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Aŋguttara Nikāya
Chakkanipata
VI. Mahā Vagga

The Book of the Gradual Sayings
The Book of the Sixes
Chapter VI: The Great Chapter

Sutta 60

Hatthisāriputta Suttaṃ

Citta Hatthisāriputta[1]

Translated from the Pali by E.M. Hare.

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[1] Thus have I heard:

Once, when the Exalted One dwelt near Benares
in the Deer Park at Isipatana,
a number of elders,
[280] who had returned from alms-gathering, and fed,
sat together in the round hall
and talked a talk on Abhidhamma.[ed1]

Now from time to time the venerable Citta Hatthisariputta
broke in on their talk.

And the venerable Mahā Koṭṭhita said to him:

'Let not the venerable Citta Hatthisāriputta
constantly interrupt the elders' Abhidhamma talk;
the venerable Citta should wait
until the talk is over!'

And when he had thus spoken,
Citta's friends said:

'The venerable Mahā Koṭṭhita
should not censure the venerable Citta Hatthisāriputta.

A wise man is the venerable Citta
and able to talk to the elders on Abhidhamma.'

'Tis a hard thing,[2] sirs,
for those who know not
another person's ways of thought.

Consider, sirs, a person who,
so long as he lives near the Master
or a fellow-teacher in the godly life,
is the most humble[3] of the humble,
the meekest of the meek,
the quietest of the quiet;
and who,
when he leaves the Master
or his fellow-teachers,
keeps company with monks,
nuns,
lay-disciples,
men and women,
rajahs,
their ministers,
course-setters[4]
or their disciples.

Living in company,
untrammelled,
rude,
given over to gossip,
passion corrupts his heart;
and with his heart corrupted by passion,
he disavows the training
and returns to the lower life.

Suppose, sirs, an ox,
a meadow-browser,
were kept tied by a rope
or closed in a byre -
would he say rightly,
who should say:

"Never now will that meadow-browser
venture again to a meadow"?'[5]

'No, indeed, sir,
such a thing does not happen,
since that ox,
used to browsing in meadows,
would, on snapping its rope
or breaking out of the byre,
venture down to the meadow again.'

'It is even so, sirs, where a person -
so long as he is near the Master
or a fellow-teacher -
is the most humble of the humble,
the meekest of the meek,
the quietest of the quiet;
but who, on leaving the Master
or his fellow-teachers,
keeps company [281] with monks,
nuns,
lay-disciples,
men and women,
rajahs,
their ministers,
course-setters
or their disciples.

Living in company,
untrammelled,
rude,
given over to gossip,
passion corrupts his heart;
and with his heart corrupted by passion,
he disavows the training
and returns to the lower life.

Consider again a person who,
aloof from sensuous appetites,
aloof from evil ideas,
enters and abides in the first musing.

Thinking:

"I've won to the first musing,"

he keeps company with monks,
nuns,
lay-disciples,
men and women,
rajahs,
their ministers,
course-setters
or their disciples.

Living in company,
untrammelled,
rude,
given over to gossip,
passion corrupts his heart;
and with his heart corrupted by passion,
he disavows the training
and returns to the lower life.

Suppose, sirs, the rain-deva
rains heavy rains
at the four cross-roads,
lays the dust
and makes mud -
would he say rightly,
who should say:

"Never now will dust again appear
at these four cross-roads"?

'No, indeed, sir,
since along those four cross-roads
men,
oxen
and cows
might pass
or the wind and heat might dry up the moisture;
and then the dust would appear again.'

'It is even so, sirs,
where a person who,
aloof from sensuous appetites,
aloof from evil ideas,
enters and abides in the first musing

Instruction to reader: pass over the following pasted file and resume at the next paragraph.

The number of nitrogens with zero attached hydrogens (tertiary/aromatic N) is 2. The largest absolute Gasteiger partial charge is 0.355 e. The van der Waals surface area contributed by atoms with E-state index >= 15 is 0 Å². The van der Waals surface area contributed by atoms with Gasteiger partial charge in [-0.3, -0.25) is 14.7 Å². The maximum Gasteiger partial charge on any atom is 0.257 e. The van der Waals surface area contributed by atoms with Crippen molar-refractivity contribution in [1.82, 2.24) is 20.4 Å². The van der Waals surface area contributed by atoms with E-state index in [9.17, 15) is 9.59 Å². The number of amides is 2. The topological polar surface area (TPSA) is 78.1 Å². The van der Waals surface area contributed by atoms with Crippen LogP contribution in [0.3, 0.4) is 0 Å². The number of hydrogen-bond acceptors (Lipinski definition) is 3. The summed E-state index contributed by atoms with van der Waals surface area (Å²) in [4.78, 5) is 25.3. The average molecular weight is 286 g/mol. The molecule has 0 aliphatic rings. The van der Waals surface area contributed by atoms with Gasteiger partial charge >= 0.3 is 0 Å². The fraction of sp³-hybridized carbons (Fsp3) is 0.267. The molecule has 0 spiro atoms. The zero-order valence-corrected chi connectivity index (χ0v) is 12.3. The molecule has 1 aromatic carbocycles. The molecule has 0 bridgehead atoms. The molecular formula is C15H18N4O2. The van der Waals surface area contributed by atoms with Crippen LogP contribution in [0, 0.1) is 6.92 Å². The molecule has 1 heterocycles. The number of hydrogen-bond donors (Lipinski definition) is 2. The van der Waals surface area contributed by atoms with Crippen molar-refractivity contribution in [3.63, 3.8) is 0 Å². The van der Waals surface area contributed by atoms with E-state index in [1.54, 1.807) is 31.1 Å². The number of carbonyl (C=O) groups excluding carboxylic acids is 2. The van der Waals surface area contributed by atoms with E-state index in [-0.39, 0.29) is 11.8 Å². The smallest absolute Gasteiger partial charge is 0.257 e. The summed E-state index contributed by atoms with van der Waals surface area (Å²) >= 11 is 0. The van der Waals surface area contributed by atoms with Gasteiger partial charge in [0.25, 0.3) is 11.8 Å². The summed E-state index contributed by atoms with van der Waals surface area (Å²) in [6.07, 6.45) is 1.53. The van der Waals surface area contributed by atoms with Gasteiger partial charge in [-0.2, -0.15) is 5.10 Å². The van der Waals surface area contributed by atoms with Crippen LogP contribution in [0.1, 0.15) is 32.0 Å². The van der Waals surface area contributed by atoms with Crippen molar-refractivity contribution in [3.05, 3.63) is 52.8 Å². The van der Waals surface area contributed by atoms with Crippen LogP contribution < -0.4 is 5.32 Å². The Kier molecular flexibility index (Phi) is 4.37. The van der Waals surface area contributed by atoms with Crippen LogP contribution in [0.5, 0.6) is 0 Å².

thinking:

"I've won to the first musing,"

keeps company with monks,
nuns,
lay-disciples,
men and women,
rajahs,
their ministers,
course-setters
or their disciples.

Living in company,
untrammelled,
rude,
given over to gossip,
passion corrupts his heart;
and with his heart corrupted by passion,
he disavows the training
and returns to the lower life.

Then consider a person who,
suppressing applied and sustained thought,
enters and abides in the second musing,
which is self-evolved,
born of concentration,
full of joy and ease.

Thinking:

"I've won to the second musing,"

he keeps company with monks,
nuns,
lay-disciples,
men and women,
rajahs,
their ministers,
course-setters
or their disciples.

Living in company,
untrammelled,
rude,
given over to gossip,
passion corrupts his heart;
and with his heart corrupted by passion,
he disavows the training
and returns to the lower life.

Suppose, sirs,[6]
a great lake near some village or town
and the rain-deva were to rain great rains
and cover the mussels
and shells
and sand
and pebbles -
would he say rightly,
who should say:

"Never now in this great lake
shall the mussels,
shells,
sand
and pebbles
appear again"?'

'No, indeed, sir,
since men,
oxen
and cows might come
and drink from the great lake
or wind and heat dry up the moisture;
and then the mussels,
shells,
sand
and pebbles would appear again.'

'It is even so, sirs,
where a person who,
suppressing applied and sustained thought,
enters and abides in the second musing,
which is self-evolved,
born of concentration,
full of joy and ease,
thinking:

"I've won to the second musing,"

keeps company with monks,
nuns,
lay-disciples,
men and women,
rajahs,
their ministers,
course-setters
or their disciples.

Living in company,
untrammelled,
rude,
given over to gossip,
passion corrupts his heart;
and with his heart corrupted by passion,
he disavows the training
and returns to the lower life.

Consider then the person who,
free from the fervour of zest,
mindful and self-possessed,
he enters and abides in the third musing,
and experiences in his being
that ease whereof the Ariyans declare:
'He that is tranquil and mindful dwells at ease.

Thinking:

"I've won to the third musing,"

he keeps company with monks,
nuns,
lay-disciples,
men and women,
rajahs,
their ministers,
course-setters
or their disciples.

Living in company,
untrammelled,
rude,
given over to gossip,
passion corrupts his heart;
and with his heart corrupted by passion,
he disavows the training
and returns to the lower life.

Suppose, sirs, last[7] night's food
please [282] not a man
filled with good food -
would he say rightly,
who should say:

"Never now shall food please this man again"?

'No, indeed, sir,
that is not the case;
so long as the strength
of the good food remain in his body,
other food shall not please that man;
but when that strength has gone,
then shall food please him.'

'It is even so, sirs,
where a person who,
free from the fervour of zest,
mindful and self-possessed,
he enters and abides in the third musing,
and experiences in his being
that ease whereof the Ariyans declare:
'He that is tranquil and mindful dwells at ease,